Monday night, I quickly dug out the vodka coolers (perhaps in ironic salute of our DUI-holding new mayor) and got drunk, as I realized that I lived in a city where 50% of those who cared to vote were apparently beyond naive. There is truly no other word to describe people who will endorse, as a representative of one of Canada’s most prominent cities, a man who hits his wife, spews racial insults, blusters his way through without actual research or concrete financial evidence, and is a blatant homophobe and seeming sexist.
Man, I feel comfortable in my city now, as a bisexual woman marrying a man of another race!
Disgust for the personal moraes of one Rob Ford aside, and a night full of jokes of assassination by KFC Double Downs flooding my Twitter stream later, I sit down earnestly to really address this man’s political promises to his supporters, as vague as they are in places, with the ambition of dissecting them. The purpose is two-fold: 1) to demonstrate to myself that much of what this slogan-spewing buffoon has proposed is nigh impossible, and 2) to blatantly point out what his supporters should have seen for themselves before buying his party line: that all of you have been sold a tremendous bill of goods.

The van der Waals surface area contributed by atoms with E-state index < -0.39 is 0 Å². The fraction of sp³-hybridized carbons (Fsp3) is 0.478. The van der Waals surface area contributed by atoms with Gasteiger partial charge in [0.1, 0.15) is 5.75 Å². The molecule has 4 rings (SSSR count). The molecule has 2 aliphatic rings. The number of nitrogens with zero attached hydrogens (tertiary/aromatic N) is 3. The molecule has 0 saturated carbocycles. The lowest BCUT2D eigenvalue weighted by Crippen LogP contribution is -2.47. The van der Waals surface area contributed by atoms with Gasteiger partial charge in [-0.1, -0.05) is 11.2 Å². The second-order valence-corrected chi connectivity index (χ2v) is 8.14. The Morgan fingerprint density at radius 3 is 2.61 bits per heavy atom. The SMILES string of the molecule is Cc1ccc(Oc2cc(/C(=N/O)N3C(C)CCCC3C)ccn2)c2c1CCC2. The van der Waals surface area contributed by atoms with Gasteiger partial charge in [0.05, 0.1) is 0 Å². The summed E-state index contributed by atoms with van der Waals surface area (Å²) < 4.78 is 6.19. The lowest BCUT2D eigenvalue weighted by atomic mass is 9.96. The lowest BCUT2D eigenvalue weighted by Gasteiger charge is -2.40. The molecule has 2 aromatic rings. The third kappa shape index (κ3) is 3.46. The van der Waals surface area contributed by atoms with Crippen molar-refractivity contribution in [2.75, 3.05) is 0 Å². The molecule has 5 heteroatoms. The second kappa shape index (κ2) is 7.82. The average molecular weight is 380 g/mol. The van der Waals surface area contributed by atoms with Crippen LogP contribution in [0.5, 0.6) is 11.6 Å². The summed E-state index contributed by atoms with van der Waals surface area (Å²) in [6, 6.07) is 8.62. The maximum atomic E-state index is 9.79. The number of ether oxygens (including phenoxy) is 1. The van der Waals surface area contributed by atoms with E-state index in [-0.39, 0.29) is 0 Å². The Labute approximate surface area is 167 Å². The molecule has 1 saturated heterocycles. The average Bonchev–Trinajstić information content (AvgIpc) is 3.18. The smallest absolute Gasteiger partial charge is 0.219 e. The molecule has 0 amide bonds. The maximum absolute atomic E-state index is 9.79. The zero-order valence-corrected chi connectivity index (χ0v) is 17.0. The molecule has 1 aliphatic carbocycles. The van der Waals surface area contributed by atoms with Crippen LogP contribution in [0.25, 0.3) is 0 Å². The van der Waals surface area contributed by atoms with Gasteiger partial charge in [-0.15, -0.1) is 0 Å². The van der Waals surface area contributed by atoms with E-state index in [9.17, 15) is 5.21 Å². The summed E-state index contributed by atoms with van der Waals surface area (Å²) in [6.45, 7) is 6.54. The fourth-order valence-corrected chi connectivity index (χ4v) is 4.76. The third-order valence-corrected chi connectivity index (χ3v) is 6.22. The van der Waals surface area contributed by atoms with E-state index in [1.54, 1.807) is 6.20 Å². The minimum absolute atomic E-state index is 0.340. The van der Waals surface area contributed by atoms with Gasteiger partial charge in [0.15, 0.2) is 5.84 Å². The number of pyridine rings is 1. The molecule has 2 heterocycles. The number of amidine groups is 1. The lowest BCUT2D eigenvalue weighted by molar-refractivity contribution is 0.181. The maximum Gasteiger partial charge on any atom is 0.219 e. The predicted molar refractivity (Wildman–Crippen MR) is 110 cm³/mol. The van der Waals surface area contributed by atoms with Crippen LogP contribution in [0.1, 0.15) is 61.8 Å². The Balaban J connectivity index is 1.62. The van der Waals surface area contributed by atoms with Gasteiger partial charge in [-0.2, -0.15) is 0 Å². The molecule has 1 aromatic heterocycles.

Promise One: Rob Ford Vows To Kill The Controversial Land Transfer Tax & $60 Vehicle Registration Fee
From the few souls who actually espouse this man’s platform on Twitter, coupled with the incessant babbling on The Star’s comments section that contains mostly rhetoric and little evidential support, this is one of the main reasons Ford supporters gathered behind him. I can’t deny that the two fees are somewhat burdensome and borderline ridiculous. I do, however, understand that the provincial and federal governments have endlessly downloaded onto this city’s budget items that should be provided by higher tiers, even as our province slipped from its perpetual ‘have’ state to its ‘have-not’ designation in terms of government equalization payments. The only solution offered to the City of Toronto was power to create new revenue streams via fees and taxes.